And forgetting the nightmare that made up the first part of this magazine.
You've got to have a dream, haven't you? If you don't have a dream, how you gonna make a dream come true?
South Pacific 'Happy Talk'? Doesn't sound much like the NI to me.
We all have our carefree moments. Next month is pretty carefree too: the Debt Crisis and how it's strangling the Third World.
I can hardly wait.
4. KEY POINTS
Sharing the world's wealth out equally may be politically impossible but the West has at least to change the terms of trade so as to give developing countries a chance.
Multinationals can only be controlled through a strengthened United Nations.
National governments have less power to challenge the money market since it has become internationalized - but still more power than the global financiers let on.
Radical ideas and examples can span the world as fast as money. Transform a whole trading bloc and there would be no stopping the process of change.
The daunting thing about researching an issue on 'politics in the West' is that just about every book could be relevant. There are, of course, any number of tomes about the 'What is to be done about Reaganism: the Crisis of the Left' variety. Yet when it came down to thinking in detail about how a future economy and society might operate, I was surprised how little work had been done.
The person who comes closest to filling the bill is Alec Nove in The Economics of Feasible Socialism (George Allen & Unwin 1983). Nove is scornful about the lack of realism in much socialist thinking about the economy. His ideas sparked off an interesting debate in the pages of the heavyweight journal New Left Review, mainly with Ernest Mandel who is something of a fundamentalist when it comes to the role of 'the market' (see, for example, NLR 161 and 169).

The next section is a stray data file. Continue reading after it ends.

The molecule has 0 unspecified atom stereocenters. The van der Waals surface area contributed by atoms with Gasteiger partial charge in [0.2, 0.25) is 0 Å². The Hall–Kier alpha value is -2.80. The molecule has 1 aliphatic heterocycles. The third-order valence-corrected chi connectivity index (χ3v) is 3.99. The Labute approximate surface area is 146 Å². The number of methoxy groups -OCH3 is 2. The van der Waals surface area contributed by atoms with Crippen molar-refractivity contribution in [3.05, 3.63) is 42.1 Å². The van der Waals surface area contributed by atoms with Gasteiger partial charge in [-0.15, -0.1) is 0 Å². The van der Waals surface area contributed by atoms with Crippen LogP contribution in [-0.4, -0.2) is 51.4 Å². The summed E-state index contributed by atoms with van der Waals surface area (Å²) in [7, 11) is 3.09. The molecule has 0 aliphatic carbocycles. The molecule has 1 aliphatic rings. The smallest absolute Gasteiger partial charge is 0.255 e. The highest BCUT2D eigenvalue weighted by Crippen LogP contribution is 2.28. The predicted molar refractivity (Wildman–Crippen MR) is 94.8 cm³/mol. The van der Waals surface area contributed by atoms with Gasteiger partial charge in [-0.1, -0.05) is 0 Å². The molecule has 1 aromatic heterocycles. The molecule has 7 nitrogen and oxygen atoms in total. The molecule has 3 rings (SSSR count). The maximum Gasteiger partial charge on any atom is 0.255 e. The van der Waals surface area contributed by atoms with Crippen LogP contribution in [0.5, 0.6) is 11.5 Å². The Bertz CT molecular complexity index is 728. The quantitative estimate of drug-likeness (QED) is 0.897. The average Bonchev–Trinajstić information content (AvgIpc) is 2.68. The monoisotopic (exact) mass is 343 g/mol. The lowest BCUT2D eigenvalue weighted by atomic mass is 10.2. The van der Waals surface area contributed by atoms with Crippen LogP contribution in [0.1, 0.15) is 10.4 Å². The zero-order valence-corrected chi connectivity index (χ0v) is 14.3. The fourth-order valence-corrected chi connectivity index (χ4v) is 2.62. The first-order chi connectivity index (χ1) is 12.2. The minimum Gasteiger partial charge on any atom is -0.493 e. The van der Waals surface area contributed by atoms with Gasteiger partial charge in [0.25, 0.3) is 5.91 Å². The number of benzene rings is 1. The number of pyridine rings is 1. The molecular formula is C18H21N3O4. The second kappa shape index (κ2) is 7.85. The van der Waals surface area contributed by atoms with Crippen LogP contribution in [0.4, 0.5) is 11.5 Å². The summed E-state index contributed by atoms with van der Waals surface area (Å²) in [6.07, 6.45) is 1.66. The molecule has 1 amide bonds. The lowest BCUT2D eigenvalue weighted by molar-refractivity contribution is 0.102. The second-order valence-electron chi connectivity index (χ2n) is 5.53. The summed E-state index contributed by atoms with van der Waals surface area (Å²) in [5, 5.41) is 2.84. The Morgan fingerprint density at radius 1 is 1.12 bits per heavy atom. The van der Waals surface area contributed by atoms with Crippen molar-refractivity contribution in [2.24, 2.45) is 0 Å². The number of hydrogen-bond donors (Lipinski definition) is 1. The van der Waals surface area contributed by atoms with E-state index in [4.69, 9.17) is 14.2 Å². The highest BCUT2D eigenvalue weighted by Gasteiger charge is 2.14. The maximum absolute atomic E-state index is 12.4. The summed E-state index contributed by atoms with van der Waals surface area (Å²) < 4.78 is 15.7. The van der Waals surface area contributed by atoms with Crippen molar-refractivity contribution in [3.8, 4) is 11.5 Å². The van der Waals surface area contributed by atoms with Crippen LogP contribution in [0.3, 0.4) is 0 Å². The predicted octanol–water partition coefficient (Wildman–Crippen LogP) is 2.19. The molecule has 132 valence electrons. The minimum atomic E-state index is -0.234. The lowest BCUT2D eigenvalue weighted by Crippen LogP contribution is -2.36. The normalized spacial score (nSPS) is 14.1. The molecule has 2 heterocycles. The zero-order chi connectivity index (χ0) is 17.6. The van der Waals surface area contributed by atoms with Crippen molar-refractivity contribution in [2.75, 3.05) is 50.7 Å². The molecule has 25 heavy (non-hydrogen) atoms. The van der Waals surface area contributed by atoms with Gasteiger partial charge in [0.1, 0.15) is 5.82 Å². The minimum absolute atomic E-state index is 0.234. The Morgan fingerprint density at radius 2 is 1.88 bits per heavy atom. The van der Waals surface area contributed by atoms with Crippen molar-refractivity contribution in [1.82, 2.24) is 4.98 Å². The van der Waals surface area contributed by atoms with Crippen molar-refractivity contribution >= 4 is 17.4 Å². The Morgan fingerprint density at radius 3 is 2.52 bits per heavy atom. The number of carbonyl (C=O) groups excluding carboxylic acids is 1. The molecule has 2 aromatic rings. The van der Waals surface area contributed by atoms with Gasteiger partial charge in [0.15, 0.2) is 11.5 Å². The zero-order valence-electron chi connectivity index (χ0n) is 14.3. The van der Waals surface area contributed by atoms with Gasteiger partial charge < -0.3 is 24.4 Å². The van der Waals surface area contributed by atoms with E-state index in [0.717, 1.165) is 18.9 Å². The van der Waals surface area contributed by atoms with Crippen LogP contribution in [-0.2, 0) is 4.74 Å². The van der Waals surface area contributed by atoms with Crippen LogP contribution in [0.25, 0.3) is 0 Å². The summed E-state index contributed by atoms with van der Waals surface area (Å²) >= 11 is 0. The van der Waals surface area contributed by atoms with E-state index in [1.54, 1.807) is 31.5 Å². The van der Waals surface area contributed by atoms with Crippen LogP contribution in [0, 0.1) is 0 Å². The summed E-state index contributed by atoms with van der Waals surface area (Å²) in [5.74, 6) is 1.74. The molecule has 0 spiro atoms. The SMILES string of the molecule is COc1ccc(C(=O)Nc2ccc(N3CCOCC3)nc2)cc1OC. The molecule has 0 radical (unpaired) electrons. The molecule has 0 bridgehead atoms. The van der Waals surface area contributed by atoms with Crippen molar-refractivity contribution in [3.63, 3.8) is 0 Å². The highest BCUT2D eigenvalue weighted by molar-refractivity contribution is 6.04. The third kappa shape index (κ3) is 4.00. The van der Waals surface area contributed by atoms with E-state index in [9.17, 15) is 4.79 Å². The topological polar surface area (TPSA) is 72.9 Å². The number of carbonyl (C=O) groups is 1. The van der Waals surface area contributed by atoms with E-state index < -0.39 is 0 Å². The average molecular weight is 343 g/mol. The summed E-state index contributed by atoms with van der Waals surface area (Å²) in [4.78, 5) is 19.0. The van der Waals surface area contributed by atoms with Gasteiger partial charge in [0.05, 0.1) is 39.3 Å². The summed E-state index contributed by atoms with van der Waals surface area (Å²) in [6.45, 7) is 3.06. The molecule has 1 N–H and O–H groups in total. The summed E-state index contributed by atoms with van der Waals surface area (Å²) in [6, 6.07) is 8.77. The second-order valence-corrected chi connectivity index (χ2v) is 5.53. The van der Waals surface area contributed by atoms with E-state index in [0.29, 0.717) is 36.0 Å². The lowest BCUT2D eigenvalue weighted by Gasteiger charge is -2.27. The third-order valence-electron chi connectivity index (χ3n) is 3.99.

Nove is also scornful about 'utopians'. Most Green thinking about the future actually falls into this category. Probably the best of the utopian thinkers is André Gorz, any of whose books (Farewell to the Working Class, Paths to Paradise and Ecology as Politics, all published by Pluto) are worth investigating. Gorz can be inspiring, but the future world he portrays often seems far too distant to be credible. Boris Frankel's book The Post-Industrial Utopians (Polity 1987) is an excellent corrective not only to Gorz but to other woolly thinkers of the Third Wave type - notably Alvin Toffler, Rudolf Bahro and Australian Labor politician Barry Jones.
Another important example of Green thinking about the economy is The Living Economy, edited by Paul Ekins (RKP 1986). This is based on the papers and workshops from the first two Other Economic Summits held in 1984 and 1985. There is a wealth of ideas here - not necessarily compatible but always intriguing.
Anyone looking for an academic study of the New Right worldwide could do worse than turn to The Transformation of Contemporary Conservatism, edited by Brian Girvin (Sage 1988). A more accessible approach to the British version of this transformation is The Challenge of Thatcherism, published by Verso in November, which will pull together the best of Stuart Hall's always clear-sighted essays. Also on the British front, the briefing papers prepared for the second non-aligned Socialist Conference in Chesterfield make interesting reading (they were published in the June 1988 issue of the magazine lnterlink, available from 9 Poland Street, London W1, UK). And Bruce Jesson's book Behind the Mirror Glass (Penguin 1987) is a fascinating exposé of the dirty dealings and mad profit-making that have resulted from the deregulation of the economy in Aotearoa (NZ).